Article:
Balance exercises can help those with dementia reduce their likelihood of falls, maintain their independence longer and improve their quality of life.
By Jennifer Sellers
Whether the person you’re caring for is someone who can still engage in many of the activities of daily living or someone who needs regular assistance, improved balance has multiple benefits. It can make physical activities easier, and it can decrease falls and related injuries, such as hip fractures. Exercise can also improve sleep, which can help the person be more alert and sure-footed during the day.
Research Shows Benefits
A recent study published in the Journal of the American Geriatrics Society found that high-intensity functional exercises can improve balance in those with dementia and reduce their dependence on caregivers for certain activities. In the study, participants exercised for 45 minutes, two to three times per week.
The exercises focused on improving leg strength, walking and balance.
Exercise can also help those with more advanced dementia. Finnish researchers studied the impact of exercise in patients with Alzheimer’s disease and found that those in exercise groups had significantly fewer falls than those in other groups. This is a significant benefit, considering people with Alzheimer’s are three times more likely to suffer from fall-related hip fractures than seniors without the disease.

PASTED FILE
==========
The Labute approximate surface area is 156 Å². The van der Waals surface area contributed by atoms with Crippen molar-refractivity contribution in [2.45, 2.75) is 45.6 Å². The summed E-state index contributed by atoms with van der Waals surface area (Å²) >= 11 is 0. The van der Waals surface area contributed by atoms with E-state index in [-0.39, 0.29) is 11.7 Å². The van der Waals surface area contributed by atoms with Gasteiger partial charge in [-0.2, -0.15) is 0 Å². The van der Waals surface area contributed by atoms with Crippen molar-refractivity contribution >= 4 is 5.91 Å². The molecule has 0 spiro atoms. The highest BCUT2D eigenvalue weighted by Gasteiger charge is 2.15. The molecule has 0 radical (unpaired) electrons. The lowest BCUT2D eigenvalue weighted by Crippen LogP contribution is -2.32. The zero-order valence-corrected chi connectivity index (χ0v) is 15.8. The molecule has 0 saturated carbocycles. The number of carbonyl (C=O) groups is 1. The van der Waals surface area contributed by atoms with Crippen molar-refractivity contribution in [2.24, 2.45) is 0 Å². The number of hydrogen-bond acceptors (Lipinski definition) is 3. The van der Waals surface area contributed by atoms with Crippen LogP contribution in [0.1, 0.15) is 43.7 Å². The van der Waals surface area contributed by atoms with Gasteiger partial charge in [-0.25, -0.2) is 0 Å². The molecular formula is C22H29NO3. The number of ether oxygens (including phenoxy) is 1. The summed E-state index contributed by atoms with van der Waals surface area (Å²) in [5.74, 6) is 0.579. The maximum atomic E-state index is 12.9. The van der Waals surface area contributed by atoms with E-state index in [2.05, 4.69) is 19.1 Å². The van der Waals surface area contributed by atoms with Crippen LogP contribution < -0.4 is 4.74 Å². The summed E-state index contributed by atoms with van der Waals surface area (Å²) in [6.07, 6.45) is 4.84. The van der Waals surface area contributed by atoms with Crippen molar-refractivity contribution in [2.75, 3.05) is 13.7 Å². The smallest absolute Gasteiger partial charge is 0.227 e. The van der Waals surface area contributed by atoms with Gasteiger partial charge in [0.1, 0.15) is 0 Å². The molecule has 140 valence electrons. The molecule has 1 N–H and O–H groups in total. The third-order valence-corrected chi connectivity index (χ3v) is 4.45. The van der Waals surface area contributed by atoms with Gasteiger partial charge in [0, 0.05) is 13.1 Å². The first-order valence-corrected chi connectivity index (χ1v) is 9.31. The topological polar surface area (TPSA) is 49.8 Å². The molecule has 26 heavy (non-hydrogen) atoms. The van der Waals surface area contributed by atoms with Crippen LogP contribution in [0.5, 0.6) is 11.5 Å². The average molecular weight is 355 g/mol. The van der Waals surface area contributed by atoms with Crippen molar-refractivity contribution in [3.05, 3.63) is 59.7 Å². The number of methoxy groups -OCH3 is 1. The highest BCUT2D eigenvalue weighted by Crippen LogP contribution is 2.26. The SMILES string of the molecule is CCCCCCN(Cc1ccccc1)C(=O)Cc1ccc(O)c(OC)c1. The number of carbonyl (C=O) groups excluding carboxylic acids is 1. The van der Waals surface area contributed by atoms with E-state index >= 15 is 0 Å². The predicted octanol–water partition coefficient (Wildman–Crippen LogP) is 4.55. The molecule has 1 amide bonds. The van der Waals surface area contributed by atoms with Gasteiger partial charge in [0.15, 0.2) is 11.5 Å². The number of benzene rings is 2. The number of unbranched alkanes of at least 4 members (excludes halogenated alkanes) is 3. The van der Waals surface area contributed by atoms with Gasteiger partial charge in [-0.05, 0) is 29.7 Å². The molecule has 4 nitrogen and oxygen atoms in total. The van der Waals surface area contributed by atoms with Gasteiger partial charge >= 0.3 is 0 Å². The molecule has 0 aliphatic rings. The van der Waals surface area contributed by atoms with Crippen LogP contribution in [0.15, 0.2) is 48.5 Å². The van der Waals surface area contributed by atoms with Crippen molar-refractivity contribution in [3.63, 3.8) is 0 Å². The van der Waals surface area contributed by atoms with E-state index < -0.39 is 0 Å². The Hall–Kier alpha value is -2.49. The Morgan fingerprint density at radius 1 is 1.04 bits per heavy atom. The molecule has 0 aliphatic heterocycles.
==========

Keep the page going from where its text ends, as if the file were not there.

Because dementia is progressive, no exercise program can help maintain independence indefinitely. While people with non-Alzheimer’s-related dementia seem to benefit more from exercise than those with the disease, exercise can still slow the deterioration of balance in most people with any type of dementia.
It may be helpful to find a trainer or physical therapist who specializes in exercises for the elderly. A local senior center can be a good resource for finding an exercise professional. Many centers also offer on-site classes. Exercises can be done at home, just make sure you follow basic safety precautions:
- Get a doctor’s approval
- Keep the exercise area clear of furniture and clutter
- Practice warm-ups and cool-downs
- Ensure the person has something or someone to hold onto
- Use no-skid mats
If you do the exercises at home, ask your doctor or physical therapist to recommend different exercises. You can also find videos and exercise guides through the National Institute on Aging at https://www.nia.nih.gov/health/publication/exercise.